Feedstock preparation strategies were explored to produce composite admixed, milled, and precoated (encapsulated) powders of nickel-hexagonal boron nitride (Ni-hBN) for cold-sprayed self-lubricating coatings. The resulting cold-sprayed coatings were then examined for microstructural homogeneity and composition, as well as bond strength, microhardness, and relevant wear behaviors. Though admixed powders were easy to prepare and economical, milled and precoated formulations provided the advantage of aiding contact between Ni and lubricant powders prior to spraying that ultimately improved deposition and properties. The maximum amount of hBN that could be effectively built into the cold-sprayed Ni coatings was approximately 6 wt%. Results of the study also indicated that the composite coatings exhibited slightly higher hardness and reduced adhesive strength relative to a baseline of pure Ni layers. Moreover, some reductions in friction and expected decreases in bond strength and lubricant uniformity were observed when more than 4 wt% of lubricant was retained in the coatings. Given these findings, the most promising path to improve the amount, uniformity, and influence of the lubricant may be to encapsulate smaller particles with thicker levels of Ni to "trick" the composite particle to bond as pure Ni.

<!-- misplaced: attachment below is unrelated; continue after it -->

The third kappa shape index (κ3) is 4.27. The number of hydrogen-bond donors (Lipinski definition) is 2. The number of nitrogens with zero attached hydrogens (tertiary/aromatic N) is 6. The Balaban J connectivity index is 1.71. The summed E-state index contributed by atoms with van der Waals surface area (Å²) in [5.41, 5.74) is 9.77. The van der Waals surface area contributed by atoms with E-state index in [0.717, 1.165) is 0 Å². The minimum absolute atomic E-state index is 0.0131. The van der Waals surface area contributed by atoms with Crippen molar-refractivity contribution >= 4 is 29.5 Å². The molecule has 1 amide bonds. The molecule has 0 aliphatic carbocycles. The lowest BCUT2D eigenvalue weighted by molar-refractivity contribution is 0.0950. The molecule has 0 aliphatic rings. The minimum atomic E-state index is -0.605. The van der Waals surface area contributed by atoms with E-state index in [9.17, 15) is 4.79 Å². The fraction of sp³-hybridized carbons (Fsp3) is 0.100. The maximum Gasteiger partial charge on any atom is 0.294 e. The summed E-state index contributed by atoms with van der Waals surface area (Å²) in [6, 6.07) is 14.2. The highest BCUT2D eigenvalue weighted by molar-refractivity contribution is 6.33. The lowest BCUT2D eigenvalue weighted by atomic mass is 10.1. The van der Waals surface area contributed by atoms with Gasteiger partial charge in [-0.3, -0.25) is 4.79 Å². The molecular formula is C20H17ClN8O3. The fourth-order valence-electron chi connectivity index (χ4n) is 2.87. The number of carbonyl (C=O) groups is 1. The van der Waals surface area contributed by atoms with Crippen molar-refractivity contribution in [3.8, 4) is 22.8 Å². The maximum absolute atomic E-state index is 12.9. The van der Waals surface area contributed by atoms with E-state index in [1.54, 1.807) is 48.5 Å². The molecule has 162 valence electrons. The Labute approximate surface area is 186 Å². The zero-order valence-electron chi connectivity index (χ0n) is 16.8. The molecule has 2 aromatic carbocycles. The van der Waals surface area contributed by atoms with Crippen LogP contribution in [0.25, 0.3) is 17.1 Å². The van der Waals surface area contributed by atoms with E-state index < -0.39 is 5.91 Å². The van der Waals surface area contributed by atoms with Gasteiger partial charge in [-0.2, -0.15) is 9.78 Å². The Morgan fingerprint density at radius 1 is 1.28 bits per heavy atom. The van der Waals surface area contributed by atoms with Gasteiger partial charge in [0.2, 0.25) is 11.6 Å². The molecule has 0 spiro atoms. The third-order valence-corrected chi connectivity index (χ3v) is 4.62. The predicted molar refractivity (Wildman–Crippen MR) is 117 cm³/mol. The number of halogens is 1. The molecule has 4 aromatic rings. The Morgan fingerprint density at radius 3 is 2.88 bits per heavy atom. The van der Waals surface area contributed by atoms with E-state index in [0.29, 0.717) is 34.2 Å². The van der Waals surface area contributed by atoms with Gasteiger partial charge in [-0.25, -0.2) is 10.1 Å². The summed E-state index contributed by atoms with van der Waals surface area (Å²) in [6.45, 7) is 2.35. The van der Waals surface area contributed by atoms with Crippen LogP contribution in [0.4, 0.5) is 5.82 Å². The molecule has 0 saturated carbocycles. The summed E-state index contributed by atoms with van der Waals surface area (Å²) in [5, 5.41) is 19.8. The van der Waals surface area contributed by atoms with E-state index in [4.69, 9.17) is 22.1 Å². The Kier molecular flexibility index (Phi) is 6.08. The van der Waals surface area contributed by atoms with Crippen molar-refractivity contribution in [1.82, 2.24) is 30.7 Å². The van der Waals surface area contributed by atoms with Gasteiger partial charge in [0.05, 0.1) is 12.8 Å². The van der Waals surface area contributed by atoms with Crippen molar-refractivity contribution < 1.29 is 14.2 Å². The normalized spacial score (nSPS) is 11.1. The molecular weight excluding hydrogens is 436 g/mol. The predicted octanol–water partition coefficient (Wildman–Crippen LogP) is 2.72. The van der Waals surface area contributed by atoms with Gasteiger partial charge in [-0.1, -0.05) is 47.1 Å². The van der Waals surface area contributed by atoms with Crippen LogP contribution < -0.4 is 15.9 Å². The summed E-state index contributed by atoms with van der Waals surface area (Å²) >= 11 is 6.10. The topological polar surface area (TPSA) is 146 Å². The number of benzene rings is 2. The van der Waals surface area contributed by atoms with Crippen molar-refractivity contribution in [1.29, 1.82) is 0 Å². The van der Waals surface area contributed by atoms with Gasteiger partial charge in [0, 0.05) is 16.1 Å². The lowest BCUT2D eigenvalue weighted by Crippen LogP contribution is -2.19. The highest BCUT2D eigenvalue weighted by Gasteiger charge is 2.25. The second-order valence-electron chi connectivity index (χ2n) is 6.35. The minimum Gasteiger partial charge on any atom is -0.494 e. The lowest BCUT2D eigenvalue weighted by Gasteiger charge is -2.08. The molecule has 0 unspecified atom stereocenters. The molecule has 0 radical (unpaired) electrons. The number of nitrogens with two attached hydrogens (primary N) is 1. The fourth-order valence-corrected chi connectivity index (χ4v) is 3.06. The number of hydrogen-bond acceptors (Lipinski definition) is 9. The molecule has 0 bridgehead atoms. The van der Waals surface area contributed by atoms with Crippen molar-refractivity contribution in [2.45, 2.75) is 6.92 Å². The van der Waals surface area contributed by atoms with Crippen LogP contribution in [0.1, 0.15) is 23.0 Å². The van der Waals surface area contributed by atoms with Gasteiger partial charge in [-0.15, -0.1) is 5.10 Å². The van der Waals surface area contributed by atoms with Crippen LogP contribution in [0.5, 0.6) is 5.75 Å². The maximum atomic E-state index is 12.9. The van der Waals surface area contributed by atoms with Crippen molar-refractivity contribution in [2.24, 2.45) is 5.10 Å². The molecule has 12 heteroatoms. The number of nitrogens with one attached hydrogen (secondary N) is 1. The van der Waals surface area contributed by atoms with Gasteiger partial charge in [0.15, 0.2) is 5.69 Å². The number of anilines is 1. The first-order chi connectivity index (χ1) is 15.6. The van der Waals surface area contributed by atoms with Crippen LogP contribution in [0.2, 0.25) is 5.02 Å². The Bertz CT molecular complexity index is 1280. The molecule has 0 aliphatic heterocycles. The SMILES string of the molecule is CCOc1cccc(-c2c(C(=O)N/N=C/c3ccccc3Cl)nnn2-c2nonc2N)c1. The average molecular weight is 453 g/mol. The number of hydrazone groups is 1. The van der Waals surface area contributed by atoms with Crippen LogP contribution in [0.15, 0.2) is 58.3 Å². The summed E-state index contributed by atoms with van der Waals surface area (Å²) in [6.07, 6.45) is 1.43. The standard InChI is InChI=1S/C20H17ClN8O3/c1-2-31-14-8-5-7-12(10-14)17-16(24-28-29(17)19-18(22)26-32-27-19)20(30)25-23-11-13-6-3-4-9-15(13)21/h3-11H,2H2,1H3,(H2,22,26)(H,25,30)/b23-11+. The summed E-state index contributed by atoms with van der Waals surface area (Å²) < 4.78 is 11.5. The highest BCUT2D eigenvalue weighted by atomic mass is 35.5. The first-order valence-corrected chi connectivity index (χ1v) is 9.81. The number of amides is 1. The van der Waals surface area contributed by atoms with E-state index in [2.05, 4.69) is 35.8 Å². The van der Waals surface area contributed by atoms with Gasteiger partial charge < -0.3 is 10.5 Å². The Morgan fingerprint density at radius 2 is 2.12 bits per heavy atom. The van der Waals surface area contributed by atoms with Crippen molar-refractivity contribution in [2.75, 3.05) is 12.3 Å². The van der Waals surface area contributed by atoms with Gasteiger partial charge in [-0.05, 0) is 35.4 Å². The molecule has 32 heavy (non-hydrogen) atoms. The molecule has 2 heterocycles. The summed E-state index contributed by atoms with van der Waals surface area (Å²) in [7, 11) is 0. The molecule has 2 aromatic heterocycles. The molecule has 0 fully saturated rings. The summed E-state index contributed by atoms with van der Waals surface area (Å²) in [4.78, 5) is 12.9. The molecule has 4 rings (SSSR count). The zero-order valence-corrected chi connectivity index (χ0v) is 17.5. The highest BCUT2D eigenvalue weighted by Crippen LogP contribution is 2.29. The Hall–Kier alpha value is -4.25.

All Science Journal Classification (ASJC) codes
- Mechanics of Materials
- Mechanical Engineering
- Surfaces and Interfaces
- Surfaces, Coatings and Films